Cari Lynn is an AwardsLine contributor. This article appeared in the Dec. 5 issue of AwardsLine.
From the first time Brit Eddie Redmayne saw the musical Les Misérables at 9 years old, he knew he wanted to be a part of it—only his sights were set on the role of the young street kid, Gavroche. Little did Redmayne know he’d grow up to be the leading love interest and French rebel, Marius Pontmercy. Although he’s a relative newcomer to musicals, Redmayne has an impressive lineup of stage, film, and TV credits both in the U.S. and England, including his lead role in last year’s My Week With Marilyn, and a 2010 supporting actor Tony for Red. But it’s his role in the highly-anticipated Les Mis that has critics buzzing about Oscar—not bad for someone who casually says he’s always enjoyed singing.
AWARDSLINE: You’d worked with director Tom Hooper before?
EDDIE REDMAYNE: I first met Tom on an audition for the HBO miniseries Elizabeth I (which Hooper directed), and he asked, “Eddie, have you ever ridden a horse?” To which I said, “Yes.” Cut to two weeks later, Helen Mirren is playing Elizabeth and there are 47 stunt horsemen behind me and I have spurs attached to my feet, and I’m like, “At what point do I admit having never ridden a horse in my life?” They call action, and I almost kill myself! Tom shouts, “You’re a bloody liar, Redmayne!” And it’s taken about seven years for him to consider employing me again. There are moments in (Les Mis) where I’m on a horse, and that’s basically Tom getting me back!
AWARDSLINE: What was the audition process like for Les Mis?
REDMAYNE: I’d heard (Les Mis) was happening, and I was filming (2011’s Hick), playing this Texan, meth-addict cowboy with a limp, and we were doing a night shoot. So I was in a Winnebago in the middle of nowhere and had a couple of hours, so I recorded myself a capella on my iPhone and sent it to my agents to let them know that I also sing because I didn’t think they were particularly aware of that. From then, it became what I can only describe as American Idol. The last audition was with (among others) Tom Hooper, Cameron Mackintosh (the original Les Mis producer), Alain Boublil (original lyricist), Claude-Michel Schönberg (original composer). Everyone went through that—Hugh (Jackman), Russell (Crowe), Amanda (Seyfried); it meant that when we arrived on set, we were bound by the fact that we’d all really worked hard to get the part. No one had just coasted in.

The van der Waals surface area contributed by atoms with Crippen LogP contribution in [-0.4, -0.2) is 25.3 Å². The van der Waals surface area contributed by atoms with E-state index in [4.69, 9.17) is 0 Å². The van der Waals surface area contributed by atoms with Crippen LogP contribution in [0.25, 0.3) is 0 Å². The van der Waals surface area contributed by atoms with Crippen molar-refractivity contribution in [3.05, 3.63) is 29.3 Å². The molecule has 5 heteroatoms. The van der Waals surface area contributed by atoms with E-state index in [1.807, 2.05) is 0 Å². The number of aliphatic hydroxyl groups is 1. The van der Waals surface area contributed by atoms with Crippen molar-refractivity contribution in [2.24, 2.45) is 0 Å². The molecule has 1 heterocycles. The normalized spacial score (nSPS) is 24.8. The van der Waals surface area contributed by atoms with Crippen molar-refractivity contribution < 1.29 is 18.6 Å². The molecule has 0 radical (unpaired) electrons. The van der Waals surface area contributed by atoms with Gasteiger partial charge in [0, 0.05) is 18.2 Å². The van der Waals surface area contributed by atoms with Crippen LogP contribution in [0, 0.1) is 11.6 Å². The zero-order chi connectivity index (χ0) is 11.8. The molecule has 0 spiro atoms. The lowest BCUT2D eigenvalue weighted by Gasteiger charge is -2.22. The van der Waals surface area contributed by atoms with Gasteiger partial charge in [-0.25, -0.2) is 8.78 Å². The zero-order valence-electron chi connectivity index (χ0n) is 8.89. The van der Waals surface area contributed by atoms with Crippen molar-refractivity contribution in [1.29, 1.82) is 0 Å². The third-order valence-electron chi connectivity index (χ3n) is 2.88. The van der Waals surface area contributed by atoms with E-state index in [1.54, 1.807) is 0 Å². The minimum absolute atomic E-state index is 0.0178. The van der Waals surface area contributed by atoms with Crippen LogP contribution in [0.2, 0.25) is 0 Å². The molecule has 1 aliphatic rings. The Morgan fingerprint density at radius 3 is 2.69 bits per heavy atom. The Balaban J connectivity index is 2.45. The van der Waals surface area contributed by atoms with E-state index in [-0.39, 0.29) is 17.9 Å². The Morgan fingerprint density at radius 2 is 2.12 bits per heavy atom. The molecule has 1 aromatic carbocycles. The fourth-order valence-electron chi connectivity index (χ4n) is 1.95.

AWARDSLINE: How did you prepare for this role?
REDMAYNE: I’ve always loved singing. What’s so wonderful about our job is that once I got that part, I got to work with this extraordinary singing teacher in London, Mark Meylan, who put me into a full-on, physical vocal workout for the next few months to get myself to a place where I could sing “Empty Chairs at Empty Tables” back to back 20 to 30 times.
AWARDSLINE: You’d sing the entire song for each take?
REDMAYNE: Yes, but I was very lucky because “Empty Chairs at Empty Tables” was just me in a room. It was a closed set. It was very quiet. It’s exactly the way I like to work on something so emotional, and this song is about extraordinary survivor’s guilt. I would ask Tom to keep the camera rolling, so we would do a take then go straight into another. We did about seven takes, and Tom said, “I think we got it,” but I was like, “No, no, no, we have to keep doing this until there’s blood coming out of my eyeballs.” I’m never particularly happy with my work when I see it, and I just knew that if I’d given it every ounce I had then I couldn’t flagellate myself too much later. So I ended up doing about 25 takes, and interestingly, Tom said the take he used was the last one.
AWARDSLINE: Is it true that, technically, you weren’t the only Marius on set?
REDMAYNE: A lot of the (men playing students in the barricade) had been in the London production of Les Mis, and you know they’ve witnessed the musical sung so many times, so there was an apprehension about that, and after a few days I’d realized that seven of them had played Marius. Obviously, that made me mildly terrified, but they were incredibly generous, and it was wonderful to be able to talk with them about how they interpreted things or about moments I was struggling with. It became a dialogue, and you felt a camaraderie.
AWARDSLINE: You’ve had a lot of stage and film experience, was this different than anything you’ve done before?
REDMAYNE: It felt like the accumulation of all of that, like I had to use all I’ve learned and try to accrue it into one specific scenario. And the idea you had to train your voice to sing loudly, but then there was the intimacy of a close-up—you could give it that belt, but you didn’t want the camera to be looking down your tonsils. Also, I learned how you could draw an audience in with stillness, and I realized there are parts of songs that could be stronger if done sort of half-spoken. What’s amazing is that it felt new to everyone. Hugh was obviously the extraordinary protagonist, but it felt more like an ensemble than anything I’ve ever done because we were all asking each other for advice and all helping each other. The musical is about riot and war, and it’s starring Wolverine and Gladiator, and yet we’re all walking around (doing odd-sounding vocal warmups and facial exercises). The poor production teams had to get lifetime supplies of honey and lemon and humidifiers.